To ensure weeds don’t reappear following removal, place them directly into a bucket or bag while you work. This will help prevent seeds falling back into your garden, which will encourage the growth of new weeds and begin the process again.

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 Autumn is a shoulder period for irrigation, which means that most areas will still require regular watering to thrive. As Autumn progresses you may find that automatic cycles reduce and your garden is capable of surviving on rainfall with the occasional manual irrigation cycle.

Adjusting:
Now is the time to change the seasonal adjustments on your irrigation controller  and/or reduce the frequency of watering. Check your rain or moisture sensors to ensure they are in the correct position for collecting data and not blocked by eaves, overhanging trees, or any other obstacles.
 If you have an old controller, now is the time to consider upgrading to a new smart control system that collects weather data and can be controlled from anywhere by Blutooth and WiFi.

By introducing the new features offered by smart controllers and installing a rain sensor, you can save money and time tending to your garden!

Assessing & Servicing:
 Just because summer has passed doesn’t mean you should neglect your irrigation system. You will need it throughout the Autumn and Spring will roll around before you know it.  It is an ideal time to book an irrigation service for assessment, maintenance and upgrades on your system.
 Our friendly team at Smart Water can visit you on site to ensure everything is in working order when the warm season comes around again.

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Inspection:
Regular maintenance of your rain water harvesting is vital if you want to have a healthy household. Checks should be conducted seasonally, and the beginning of autumn is an ideal time . Any inspection must include all the elements that contribute to  the smell, taste, and look of your water. See below for more info.                                                                                                                                      

Cleaning:
 Regular cleaning of your rainwater harvesting system’s components is recommended to ensure you are receiving the best quality water possible. Check for  debris has not accumulated in your gutters or strainer baskets and that your plumbing is watertight and your  filter are clean. Inspecting and maintaining your rain heads, first flush diverters, downpipes and other fittings. Trimming overhead branches and carrying out other garden maintenance tasks can also help to prevent the likelihood of materials building up.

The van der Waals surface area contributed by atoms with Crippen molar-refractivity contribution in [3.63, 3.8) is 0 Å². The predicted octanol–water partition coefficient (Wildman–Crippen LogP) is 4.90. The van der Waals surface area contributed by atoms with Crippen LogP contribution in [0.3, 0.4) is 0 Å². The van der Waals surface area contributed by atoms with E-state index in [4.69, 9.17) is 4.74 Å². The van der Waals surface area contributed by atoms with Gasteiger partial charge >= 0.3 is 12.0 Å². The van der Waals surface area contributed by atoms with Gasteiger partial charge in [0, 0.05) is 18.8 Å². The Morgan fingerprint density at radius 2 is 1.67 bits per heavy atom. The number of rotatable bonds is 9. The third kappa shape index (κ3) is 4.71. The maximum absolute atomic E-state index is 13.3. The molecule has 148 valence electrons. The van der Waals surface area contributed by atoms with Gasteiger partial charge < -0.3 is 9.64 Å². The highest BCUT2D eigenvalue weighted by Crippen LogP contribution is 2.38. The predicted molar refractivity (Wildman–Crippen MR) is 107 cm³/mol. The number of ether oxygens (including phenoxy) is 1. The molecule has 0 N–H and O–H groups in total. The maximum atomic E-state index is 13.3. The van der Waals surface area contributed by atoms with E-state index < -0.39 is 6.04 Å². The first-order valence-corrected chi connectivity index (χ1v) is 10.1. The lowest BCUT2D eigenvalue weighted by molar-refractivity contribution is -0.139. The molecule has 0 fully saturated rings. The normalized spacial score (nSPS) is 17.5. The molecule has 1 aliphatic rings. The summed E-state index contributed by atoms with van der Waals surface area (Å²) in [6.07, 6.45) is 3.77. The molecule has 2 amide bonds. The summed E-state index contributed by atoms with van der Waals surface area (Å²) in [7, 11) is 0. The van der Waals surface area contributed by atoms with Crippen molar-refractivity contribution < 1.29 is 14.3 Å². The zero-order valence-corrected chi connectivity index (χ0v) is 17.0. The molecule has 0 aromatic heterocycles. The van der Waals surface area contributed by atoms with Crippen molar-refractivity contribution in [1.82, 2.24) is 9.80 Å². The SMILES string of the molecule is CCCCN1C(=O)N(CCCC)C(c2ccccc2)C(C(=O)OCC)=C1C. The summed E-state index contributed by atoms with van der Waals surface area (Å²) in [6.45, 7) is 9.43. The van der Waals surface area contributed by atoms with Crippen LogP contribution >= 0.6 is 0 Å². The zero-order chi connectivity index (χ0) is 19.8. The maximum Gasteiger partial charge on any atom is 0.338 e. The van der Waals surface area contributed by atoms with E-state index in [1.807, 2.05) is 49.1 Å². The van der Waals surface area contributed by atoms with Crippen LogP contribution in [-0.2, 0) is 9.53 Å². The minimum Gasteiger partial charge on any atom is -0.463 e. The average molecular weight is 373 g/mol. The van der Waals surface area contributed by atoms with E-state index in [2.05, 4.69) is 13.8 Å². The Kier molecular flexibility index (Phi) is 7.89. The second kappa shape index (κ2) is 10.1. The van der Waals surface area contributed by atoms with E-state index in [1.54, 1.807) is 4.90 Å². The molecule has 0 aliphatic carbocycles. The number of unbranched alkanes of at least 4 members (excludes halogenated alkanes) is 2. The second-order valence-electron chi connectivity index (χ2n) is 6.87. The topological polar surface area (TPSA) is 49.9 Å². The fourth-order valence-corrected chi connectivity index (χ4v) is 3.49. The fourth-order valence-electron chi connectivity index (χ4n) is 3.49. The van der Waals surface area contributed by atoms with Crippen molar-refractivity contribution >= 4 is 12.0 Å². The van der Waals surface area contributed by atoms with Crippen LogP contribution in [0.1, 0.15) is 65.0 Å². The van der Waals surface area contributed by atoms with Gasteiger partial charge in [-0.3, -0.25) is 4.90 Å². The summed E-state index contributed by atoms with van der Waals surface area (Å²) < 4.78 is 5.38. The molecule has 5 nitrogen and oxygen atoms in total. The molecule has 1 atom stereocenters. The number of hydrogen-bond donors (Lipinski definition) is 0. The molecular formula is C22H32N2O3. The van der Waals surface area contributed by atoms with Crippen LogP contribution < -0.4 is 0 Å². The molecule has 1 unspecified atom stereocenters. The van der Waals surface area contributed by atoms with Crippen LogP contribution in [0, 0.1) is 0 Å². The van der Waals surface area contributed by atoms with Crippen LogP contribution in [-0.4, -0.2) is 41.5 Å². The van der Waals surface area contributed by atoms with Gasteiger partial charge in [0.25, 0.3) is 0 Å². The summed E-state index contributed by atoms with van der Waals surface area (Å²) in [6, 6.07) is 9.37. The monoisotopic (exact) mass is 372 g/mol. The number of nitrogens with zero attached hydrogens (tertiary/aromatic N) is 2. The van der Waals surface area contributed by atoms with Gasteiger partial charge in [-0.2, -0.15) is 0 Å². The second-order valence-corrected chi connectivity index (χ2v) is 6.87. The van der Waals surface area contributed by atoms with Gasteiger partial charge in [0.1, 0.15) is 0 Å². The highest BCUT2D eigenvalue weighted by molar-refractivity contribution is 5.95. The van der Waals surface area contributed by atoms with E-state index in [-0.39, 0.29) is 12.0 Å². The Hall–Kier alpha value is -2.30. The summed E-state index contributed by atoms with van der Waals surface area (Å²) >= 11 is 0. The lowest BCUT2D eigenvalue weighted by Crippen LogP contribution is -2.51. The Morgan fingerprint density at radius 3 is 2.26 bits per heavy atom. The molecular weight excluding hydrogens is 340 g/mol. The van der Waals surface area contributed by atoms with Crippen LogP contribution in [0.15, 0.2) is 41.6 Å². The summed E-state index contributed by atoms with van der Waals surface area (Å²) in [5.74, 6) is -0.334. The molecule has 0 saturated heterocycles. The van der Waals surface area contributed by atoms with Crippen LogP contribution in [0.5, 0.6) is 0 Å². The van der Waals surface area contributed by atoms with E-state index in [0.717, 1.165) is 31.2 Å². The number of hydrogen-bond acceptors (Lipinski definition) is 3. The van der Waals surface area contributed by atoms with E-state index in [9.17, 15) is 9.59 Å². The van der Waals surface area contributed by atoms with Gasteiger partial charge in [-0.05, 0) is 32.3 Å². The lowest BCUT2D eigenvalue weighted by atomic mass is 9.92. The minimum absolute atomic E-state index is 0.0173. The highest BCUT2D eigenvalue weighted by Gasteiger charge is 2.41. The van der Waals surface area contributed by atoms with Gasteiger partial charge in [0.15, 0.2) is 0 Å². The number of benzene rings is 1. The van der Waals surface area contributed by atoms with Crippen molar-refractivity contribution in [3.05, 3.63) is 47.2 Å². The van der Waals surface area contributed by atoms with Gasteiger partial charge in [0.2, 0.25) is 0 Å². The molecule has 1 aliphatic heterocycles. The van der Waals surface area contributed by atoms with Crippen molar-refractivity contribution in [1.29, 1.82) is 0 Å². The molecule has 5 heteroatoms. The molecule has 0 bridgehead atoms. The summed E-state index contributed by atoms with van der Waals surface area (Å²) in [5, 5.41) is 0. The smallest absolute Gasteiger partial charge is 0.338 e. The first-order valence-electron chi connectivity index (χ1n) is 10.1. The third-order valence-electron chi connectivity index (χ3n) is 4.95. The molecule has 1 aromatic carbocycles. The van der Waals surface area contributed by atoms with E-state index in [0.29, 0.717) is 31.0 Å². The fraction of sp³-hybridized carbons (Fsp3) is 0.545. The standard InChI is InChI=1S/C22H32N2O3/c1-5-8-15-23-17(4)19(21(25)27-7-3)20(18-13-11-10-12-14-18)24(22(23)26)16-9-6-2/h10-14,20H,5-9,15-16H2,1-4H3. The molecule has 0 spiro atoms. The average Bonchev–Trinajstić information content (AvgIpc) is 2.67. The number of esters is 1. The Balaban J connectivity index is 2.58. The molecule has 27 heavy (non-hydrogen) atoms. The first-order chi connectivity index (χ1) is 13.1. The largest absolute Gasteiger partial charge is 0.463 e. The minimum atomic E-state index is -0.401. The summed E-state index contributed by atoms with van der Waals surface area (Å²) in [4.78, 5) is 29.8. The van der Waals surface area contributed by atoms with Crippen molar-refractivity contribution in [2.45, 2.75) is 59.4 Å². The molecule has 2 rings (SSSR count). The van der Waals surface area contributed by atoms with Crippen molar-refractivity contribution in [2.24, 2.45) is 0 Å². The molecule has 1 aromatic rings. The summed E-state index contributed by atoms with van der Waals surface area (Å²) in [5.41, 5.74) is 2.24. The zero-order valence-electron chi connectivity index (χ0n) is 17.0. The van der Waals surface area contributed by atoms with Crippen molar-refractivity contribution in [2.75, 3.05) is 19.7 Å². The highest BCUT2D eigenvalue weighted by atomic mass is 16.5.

Checking for accumulation of sludge at  the bottom of your tank,. Siphon it out or completely empty the tank. Professional tank cleaners operate in most areas and are able to empty your tank quickly and efficiently.. See our “How to create a Rainwater Harvesting System” publication for further info.

Treatment:
 If you use your rainwater harvesting system to collect drinking water, using treatments to destroy any harmful bacteria and viruses present is essential. Animal and bird droppings, dust, dirt and decaying vegetable matter (such as leaves) can contaminate tank water and lead to the presence of dangerous bacteria, such as E Coli and streptococci. Use this time at the beginning of autumn to keep your water quality to a healthy standard.

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A correctly selected and installed water pump will give many year of trouble free life particularly when installed properly in the first place. Always install your pump on an elevated base with a ventilated weatherproof cover over the top. Install a suction strainer and make sure plumbing is of the correct size.

Keep your filters clean and observe any water or air leaks. Attend to any problems promptly. Some maintenance you can resolve on your own, while other problems may require an experienced pump technician to remove the unit for repair.

If you notice any of the following problems, contact Smart Water Shop for advice:

Reduced Water – If your water pump runs but doesn’t deliver water, there may be a fault within the pump. Pump impellers and seals may fail, and foreign matter or debris from the tank can clog the pump internals. Low water levels within a tank can also cause dry-run failure.